There are so many fallacies, prejudicial assumptions, convoluted thoughts and contradictory statements above that they actually speak for themselves. You want to 'talk tolerance' as a concept, but somehow also say "Now, don't be TOO tolerant, because tolerance leads to becoming that very thing you tolerate." You know...I tolerate arch-conservative, evangelical Christians, Muslims, Jews & Mormons and have done so for years without ever ONCE having considered becoming one myself.
You don't mind if there are gay people, so long as they stay hidden, ashamed, and out of your line of sight. Anything more than that is "forcefully sticking it in everyone's faces" and, by extension, "inviting" a violent fate at the hands of otherwise 'tolerant' people who might just be pushed too far. Sad.

You wrote:
"King sounds like he was a good kid, and what McInerney did was absolutely unjustifiable. However, some want to use King as a martyr for the wrong reasons. Gay people should and do have just as many rights as the rest of us, but no more. Minorities shouldn't get special privileges, only equal privileges. However, murderers, including those of gay people, should get a special privilege, the privilege of rotting their lives away in prison where they deserve to be."
It's nice that you include murdering gay people as a bad thing. Thank you. I hope that wasn't a 'big stretch' for you.
In reality, there are several rights that children like Larry King do NOT have, as evidenced by your own words. They do NOT have the right to self-identify their sexuality in a way that feels right to them, without possibly "inviting" a violent fate. Kids like Larry King (straight & gay) do not have the right to express their gender identity in a way that doesn't conform to someone else's stereotype of what is acceptable for a boy, or a girl or someone who might feel 'in-between' at some point in their life.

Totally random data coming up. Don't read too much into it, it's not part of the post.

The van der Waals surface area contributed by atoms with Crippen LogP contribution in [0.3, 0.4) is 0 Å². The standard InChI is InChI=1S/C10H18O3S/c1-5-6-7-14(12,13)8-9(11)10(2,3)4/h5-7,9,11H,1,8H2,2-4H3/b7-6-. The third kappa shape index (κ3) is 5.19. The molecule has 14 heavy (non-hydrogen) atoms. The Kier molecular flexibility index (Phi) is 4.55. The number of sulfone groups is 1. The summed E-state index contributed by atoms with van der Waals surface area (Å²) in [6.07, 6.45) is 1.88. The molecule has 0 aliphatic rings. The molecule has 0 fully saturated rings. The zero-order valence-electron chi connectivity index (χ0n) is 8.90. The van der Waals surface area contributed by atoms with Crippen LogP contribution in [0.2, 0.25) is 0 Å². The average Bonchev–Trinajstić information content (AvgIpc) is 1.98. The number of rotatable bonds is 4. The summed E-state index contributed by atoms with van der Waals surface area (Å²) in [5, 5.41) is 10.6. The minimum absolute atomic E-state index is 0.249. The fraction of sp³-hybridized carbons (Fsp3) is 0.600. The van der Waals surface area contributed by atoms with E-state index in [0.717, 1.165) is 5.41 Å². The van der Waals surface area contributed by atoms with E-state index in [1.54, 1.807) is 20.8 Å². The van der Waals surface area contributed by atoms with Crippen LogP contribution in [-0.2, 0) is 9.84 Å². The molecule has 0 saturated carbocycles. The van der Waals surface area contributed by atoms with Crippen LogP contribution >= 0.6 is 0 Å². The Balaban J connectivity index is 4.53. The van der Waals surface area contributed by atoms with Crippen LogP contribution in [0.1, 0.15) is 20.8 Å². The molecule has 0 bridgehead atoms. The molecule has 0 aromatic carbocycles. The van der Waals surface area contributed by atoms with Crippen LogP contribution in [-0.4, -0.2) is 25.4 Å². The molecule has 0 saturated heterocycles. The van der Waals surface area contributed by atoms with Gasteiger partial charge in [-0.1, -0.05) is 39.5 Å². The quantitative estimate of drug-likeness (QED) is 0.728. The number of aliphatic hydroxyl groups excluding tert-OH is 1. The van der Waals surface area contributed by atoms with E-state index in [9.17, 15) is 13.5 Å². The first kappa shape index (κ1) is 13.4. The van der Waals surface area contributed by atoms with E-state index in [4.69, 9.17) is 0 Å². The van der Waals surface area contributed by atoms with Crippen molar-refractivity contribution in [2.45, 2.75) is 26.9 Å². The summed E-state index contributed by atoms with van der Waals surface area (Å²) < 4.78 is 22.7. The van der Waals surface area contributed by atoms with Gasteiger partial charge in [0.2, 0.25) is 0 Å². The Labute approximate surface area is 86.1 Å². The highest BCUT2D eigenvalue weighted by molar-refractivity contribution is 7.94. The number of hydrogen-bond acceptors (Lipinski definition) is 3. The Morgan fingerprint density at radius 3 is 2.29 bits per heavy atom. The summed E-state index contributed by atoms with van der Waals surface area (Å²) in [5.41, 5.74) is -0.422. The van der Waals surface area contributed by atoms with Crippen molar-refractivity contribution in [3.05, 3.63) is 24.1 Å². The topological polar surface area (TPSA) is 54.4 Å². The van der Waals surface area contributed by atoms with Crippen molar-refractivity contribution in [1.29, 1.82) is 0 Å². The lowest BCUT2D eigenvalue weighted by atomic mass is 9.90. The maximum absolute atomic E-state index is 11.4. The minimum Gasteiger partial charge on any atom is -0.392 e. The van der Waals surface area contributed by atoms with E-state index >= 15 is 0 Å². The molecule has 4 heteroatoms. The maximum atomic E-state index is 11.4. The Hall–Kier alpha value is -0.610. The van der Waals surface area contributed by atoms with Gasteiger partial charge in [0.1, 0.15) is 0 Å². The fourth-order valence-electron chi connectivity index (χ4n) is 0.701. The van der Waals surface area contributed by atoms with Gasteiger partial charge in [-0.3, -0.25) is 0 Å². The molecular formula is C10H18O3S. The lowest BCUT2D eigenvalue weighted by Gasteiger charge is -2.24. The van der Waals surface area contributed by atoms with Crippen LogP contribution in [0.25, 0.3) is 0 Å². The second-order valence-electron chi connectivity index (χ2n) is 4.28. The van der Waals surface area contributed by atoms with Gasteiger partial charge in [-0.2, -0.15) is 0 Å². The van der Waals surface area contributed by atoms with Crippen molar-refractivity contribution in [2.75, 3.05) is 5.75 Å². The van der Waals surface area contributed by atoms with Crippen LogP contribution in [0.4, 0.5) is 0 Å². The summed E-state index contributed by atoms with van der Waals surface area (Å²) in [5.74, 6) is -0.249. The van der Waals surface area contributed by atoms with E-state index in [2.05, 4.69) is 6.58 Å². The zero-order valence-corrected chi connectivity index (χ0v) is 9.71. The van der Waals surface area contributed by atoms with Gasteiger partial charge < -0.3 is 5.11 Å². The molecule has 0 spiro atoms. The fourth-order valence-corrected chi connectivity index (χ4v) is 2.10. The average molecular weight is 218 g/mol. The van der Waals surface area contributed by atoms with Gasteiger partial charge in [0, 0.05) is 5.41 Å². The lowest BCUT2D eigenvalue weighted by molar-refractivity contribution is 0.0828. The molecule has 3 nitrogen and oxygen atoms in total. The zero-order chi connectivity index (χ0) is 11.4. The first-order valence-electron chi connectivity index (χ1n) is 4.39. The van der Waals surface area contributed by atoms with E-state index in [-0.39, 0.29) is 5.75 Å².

Larry King, in the absence of possessing the physical strength or size to physically defend himself from Brandon McInerney did not have the freedom to NOT choose violence as a response to his bullying (for Larry, a gun would have been a great equalizer, no?). Instead, Larry teased back....he refused to be driven into the shadows by those who bullied him. He used the very thing that made his abusers uncomfortable enough to tease him as a non-violent form of self-defense against them. Apparently, non-violence was not one of the rights afforded to Larry.
Brandon McInerney will probably, spend the most productive of his years behind bars. That apparently will suit your sense of justice. But in the end, Larry King is still large part because of the "tolerate, but only to a point" mixed message that you and people like you try to foist off onto the public as a reasoned approach to homosexuality and, more accurately, gender non-conforming expression.
You have blood on your soul, if not on your hands. I only hope you realize it in enough time to make a difference before it happens again.
Jenn Burleton
Portland, OR

1 comment:

Lanita Bonita said...

if you’re in the mood for a good laugh, I found a pretty funny impersonation of Larry King: